Evidence to recommendations

Relative value placed on outcomes considered

For this review, all reported outcomes have been presented as the point of the review was to inform women's decision making. By presenting these outcomes it is hoped that women will have the relevant information to assess the risks and benefits of each mode of birth. The relative value of outcomes will vary from woman to woman.

The group noted that deep vein thrombosis and pulmonary embolism were not particularly useful outcomes for individual decision making as they are very rare and are likely to be even rarer in the future as there are recent guidelines from the Royal College of Obstetricians and Gynaecologists (RCOG) on these topics (Greentop guidelines 37a and b, 2009) and from NICE on prevention of venous thromboembolism (NICE, 2009) which should help to standardise and improve prevention and care of these complications.

Trade-off between clinical benefits and harms

The data have been presented in their entirety in order to support women's decision making. The group agreed that it is important that women are presented with evidence-based information so that they are able to make an informed decision. The reported benefits and harms can be discussed with each woman to help her make decisions based on the relative trade-off between the two modes of birth interpreted in light of her own circumstances.

Trade-off between net health benefits and resource use

The outcomes reported in this review were used to inform the economic modelling for the cost effectiveness of CS on maternal request (see Section 5.9 for further details and conclusions).

Quality of the evidence

The evidence was based on observational studies, the findings from which were all of low or very low quality. However, the GDG noted that the inclusion of solely low obstetric risk populations meant that the evidence was more relevant for women requesting a CS with no medical or obstetric indication than the data presented in the original guideline.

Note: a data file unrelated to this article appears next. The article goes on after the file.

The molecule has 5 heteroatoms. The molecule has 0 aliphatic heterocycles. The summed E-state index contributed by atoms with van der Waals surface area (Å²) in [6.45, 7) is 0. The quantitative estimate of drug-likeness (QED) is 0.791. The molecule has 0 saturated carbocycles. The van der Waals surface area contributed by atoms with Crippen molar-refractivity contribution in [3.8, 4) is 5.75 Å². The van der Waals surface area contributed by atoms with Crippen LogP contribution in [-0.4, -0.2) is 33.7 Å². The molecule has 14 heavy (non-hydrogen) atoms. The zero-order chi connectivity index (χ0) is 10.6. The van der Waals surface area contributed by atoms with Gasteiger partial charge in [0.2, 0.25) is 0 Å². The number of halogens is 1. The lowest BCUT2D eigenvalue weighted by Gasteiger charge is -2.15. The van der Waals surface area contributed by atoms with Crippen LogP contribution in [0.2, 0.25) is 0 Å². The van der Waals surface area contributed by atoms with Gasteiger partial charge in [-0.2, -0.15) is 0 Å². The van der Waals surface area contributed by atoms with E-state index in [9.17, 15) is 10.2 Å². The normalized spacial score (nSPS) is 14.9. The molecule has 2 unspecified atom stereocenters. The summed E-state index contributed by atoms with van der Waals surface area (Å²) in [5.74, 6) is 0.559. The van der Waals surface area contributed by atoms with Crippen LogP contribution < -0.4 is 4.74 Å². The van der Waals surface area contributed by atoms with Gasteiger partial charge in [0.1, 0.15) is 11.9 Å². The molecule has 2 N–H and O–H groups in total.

The GDG agreed that, as the purpose of the table was to inform women's decision making about their chosen mode of birth, it was appropriate to include the findings for women who underwent an unplanned CS along with those for women who had a vaginal birth. This is because the majority of unplanned or intrapartum CSs will be required by women who had originally planned for a vaginal birth and not those who had planned a CS.

Other considerations

The GDG noted that the findings from the studies were relevant to the current UK population which has a CS rate of approximately 25% of women giving birth. It is anticipated that if the rate of unplanned CSs was to fall, the levels of risks associated with planned vaginal birth would also fall.

The GDG agreed that when discussing the risks and benefits outlined in the table, the healthcare professional and the woman need to consider the woman's individual circumstances as these affect the risks associated with vaginal birth and CS: examples include previous abdominal or pelvic surgery, impaired mobility from pelvic girdle pain, or care of other children. It is also important to discuss the number of future babies that the woman and her partner are planning, as some risks, such as placenta praevia, increase with an increasing number of CSs.

The GDG members noted that the evidence from the one UK study involving extremely obese women suggested that outcomes were similar for women planning a vaginal birth and those planning a CS. They felt this was contrary to what many obstetricians currently believe to be the case and that it was important to make a recommendation to underline this finding.

Recommendations

NumberRecommendation
4Discuss the risks and benefits of CS compared with vaginal birth with women (see tables 4.5 and 4.6, and also recommendation 118), taking into account their circumstances, concerns, priorities and plans for future pregnancies (including the risks of placental problems with multiple CS). [new 2011]
5Do not use a body mass index (BMI) of over 50 alone as an indication for planned CS. [new 2011]
NumberResearch recommendation
RR 1What are the medium- to long-term risks and benefits to women and their babies of planned CS compared with planned vaginal birth?